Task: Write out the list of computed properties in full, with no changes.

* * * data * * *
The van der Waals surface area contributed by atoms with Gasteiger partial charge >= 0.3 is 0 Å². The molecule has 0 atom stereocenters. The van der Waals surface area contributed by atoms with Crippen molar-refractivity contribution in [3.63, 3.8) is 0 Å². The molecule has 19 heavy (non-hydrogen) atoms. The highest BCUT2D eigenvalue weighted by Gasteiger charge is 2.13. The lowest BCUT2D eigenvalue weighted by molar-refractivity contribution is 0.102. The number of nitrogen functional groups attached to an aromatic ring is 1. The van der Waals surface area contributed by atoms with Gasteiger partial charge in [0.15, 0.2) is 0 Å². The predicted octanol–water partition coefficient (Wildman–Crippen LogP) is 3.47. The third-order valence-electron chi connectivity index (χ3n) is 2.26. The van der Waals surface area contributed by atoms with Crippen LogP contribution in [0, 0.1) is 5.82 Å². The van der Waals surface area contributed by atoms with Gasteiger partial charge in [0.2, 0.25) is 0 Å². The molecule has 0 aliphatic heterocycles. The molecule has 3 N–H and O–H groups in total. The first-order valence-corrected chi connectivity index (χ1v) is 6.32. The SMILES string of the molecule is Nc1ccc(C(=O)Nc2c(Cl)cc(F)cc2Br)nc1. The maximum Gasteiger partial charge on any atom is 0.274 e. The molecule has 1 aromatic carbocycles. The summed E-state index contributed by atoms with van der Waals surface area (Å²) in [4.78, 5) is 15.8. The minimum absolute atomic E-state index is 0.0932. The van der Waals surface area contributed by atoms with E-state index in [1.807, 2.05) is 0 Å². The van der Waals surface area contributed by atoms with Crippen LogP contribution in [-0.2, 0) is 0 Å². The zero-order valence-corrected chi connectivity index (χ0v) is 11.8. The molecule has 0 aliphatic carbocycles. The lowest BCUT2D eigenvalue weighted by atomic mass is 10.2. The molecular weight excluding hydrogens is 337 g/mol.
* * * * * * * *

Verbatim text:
The van der Waals surface area contributed by atoms with Gasteiger partial charge >= 0.3 is 0 Å². The molecule has 0 atom stereocenters. The van der Waals surface area contributed by atoms with Crippen molar-refractivity contribution in [3.63, 3.8) is 0 Å². The molecule has 19 heavy (non-hydrogen) atoms. The highest BCUT2D eigenvalue weighted by Gasteiger charge is 2.13. The lowest BCUT2D eigenvalue weighted by molar-refractivity contribution is 0.102. The number of nitrogen functional groups attached to an aromatic ring is 1. The van der Waals surface area contributed by atoms with Gasteiger partial charge in [0.15, 0.2) is 0 Å². The predicted octanol–water partition coefficient (Wildman–Crippen LogP) is 3.47. The third-order valence-electron chi connectivity index (χ3n) is 2.26. The van der Waals surface area contributed by atoms with Crippen LogP contribution in [0, 0.1) is 5.82 Å². The van der Waals surface area contributed by atoms with Gasteiger partial charge in [0.2, 0.25) is 0 Å². The molecule has 0 aliphatic heterocycles. The molecule has 3 N–H and O–H groups in total. The first-order valence-corrected chi connectivity index (χ1v) is 6.32. The SMILES string of the molecule is Nc1ccc(C(=O)Nc2c(Cl)cc(F)cc2Br)nc1. The maximum Gasteiger partial charge on any atom is 0.274 e. The molecule has 1 aromatic carbocycles. The summed E-state index contributed by atoms with van der Waals surface area (Å²) in [4.78, 5) is 15.8. The minimum absolute atomic E-state index is 0.0932. The van der Waals surface area contributed by atoms with E-state index in [1.807, 2.05) is 0 Å². The van der Waals surface area contributed by atoms with Crippen LogP contribution in [-0.2, 0) is 0 Å². The zero-order valence-corrected chi connectivity index (χ0v) is 11.8. The molecule has 0 aliphatic carbocycles. The lowest BCUT2D eigenvalue weighted by atomic mass is 10.2. The molecular weight excluding hydrogens is 337 g/mol.